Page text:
Have you ever wondered what real “Biblical Marriage” looks like? Before you go arguing for “traditional,” “biblical” marriage, take a look at this handy dandy chart.
So essentially, you can have your choice of anything from the chart and you can still be considered “biblical.” You raped someone? That’s ok, just pay your fine (to her father) and make sure you marry her.
Or, if you’re a soldier, perhaps take a prisoner of war and marry her.
You can choose any one of them – after all, they’re all biblical and often ordained by God himself.
Now, for those of you who will argue, “but the New Testament superseded the Old Testament. I believe in ‘New Testament’ marriage,” well, for you there’s 1 Cor. 7:8:
“To the unmarried and the widows I say that it is well for them to remain unmarried as I am.”
and, of course, 1 Cor. 7:25-26:
“Now concerning virgins, I have no command of the Lord, but I give my opinion as one who by the Lord’s mercy is trustworthy. I think that, in view of the impending crisis, it is well for you to remain as you are.”
and 1 Cor. 7:32-34:
I want you to be free from anxieties. The unmarried man is anxious about the affairs of the Lord, how to please the Lord; but the married man is anxious about the affairs of the world, how to please his wife, and his interests are divided. And the unmarried woman and the virgin are anxious about the affairs of the Lord, so that they may be holy in body and spirit; but the married woman is anxious about the affairs of the world, how to please her husband.
So, you basically have the choice of not getting married if you want to be truly biblical.
Of course, if you are totally weak and completely lack self-control, then as a concession, you can marry (1 Cor. 7:9). Just remember what Paul warned you in 1 Cor. 7:28b:
“Yet those who marry will experience distress in this life, and I would spare you that.”
Then again, some might respond and say, “Hey now, you’re leaving out the verses that say nice things about marriage, like Romans 7:2:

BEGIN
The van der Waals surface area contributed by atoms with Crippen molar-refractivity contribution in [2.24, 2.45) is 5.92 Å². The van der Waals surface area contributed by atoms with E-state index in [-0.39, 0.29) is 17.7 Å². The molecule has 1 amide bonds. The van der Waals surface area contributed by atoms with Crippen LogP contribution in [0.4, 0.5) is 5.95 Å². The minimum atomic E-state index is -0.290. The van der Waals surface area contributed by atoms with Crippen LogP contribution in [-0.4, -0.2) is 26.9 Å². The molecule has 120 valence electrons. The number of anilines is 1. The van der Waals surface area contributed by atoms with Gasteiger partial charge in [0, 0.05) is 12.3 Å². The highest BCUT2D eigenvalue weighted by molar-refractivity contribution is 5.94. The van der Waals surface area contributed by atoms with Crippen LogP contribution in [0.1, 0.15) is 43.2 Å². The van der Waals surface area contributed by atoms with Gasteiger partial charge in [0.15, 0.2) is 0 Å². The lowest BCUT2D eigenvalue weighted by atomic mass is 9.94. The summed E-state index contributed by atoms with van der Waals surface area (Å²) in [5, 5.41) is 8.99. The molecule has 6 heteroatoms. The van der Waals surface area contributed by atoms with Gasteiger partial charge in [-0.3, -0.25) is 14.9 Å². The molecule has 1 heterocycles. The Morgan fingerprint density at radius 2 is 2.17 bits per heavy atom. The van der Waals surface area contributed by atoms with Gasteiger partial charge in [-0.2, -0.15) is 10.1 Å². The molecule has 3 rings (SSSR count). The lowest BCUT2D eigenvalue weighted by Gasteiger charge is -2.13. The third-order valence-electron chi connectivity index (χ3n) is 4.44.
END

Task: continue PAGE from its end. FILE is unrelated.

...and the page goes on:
“Thus a married woman is bound by the law to her husband as long as he lives; but if her husband dies, she is discharged from the law concerning the husband.”
and Matt 19:5//Mark 10:8//Eph 5:31 all citing Gen 2:24, noting that people, in fact, do get married. But is that not most likely referring to one of the acceptable forms of the “biblical marriage” from the above chart? And there are other verses that speak about marriage, but should not the fact that the above verses are also “biblical” be a bit disconcerting to those who argue for “scriptural authority” for marriage?
Now, please don’t misunderstand me: I’m not advocating against marriage. I love being married to Roslyn, and we are quite happy together. But we define the arrangements of our partnership, and we chose to love each other. Likewise, any two other consenting adults, regardless of race or gender, should be able to enjoy the same joys and benefits of marriage that Roslyn and I do.
That is to say, if you’re going to argue that same-sex couples cannot get married because it is not a ‘sanctioned’ form of marriage in the Bible, then be prepared to defend those forms of marriage that are sanctioned in the Bible, like forcibly marrying rape victims and prisoners of war, for according to the Bible, these too are sanctioned by God.
Or, you can stop discriminating against the civil liberties of homosexual individuals while hiding behind some mythical construct of “biblical marriage” and let people who love one another and want to commit their lives to one another actually get married.
At the very least, before you go advocating for “traditional” or “biblical” marriage, it’s probably not a bad idea to read the text and make absolutely sure you actually want to argue in favor of “biblical” marriage.
Have a nice day.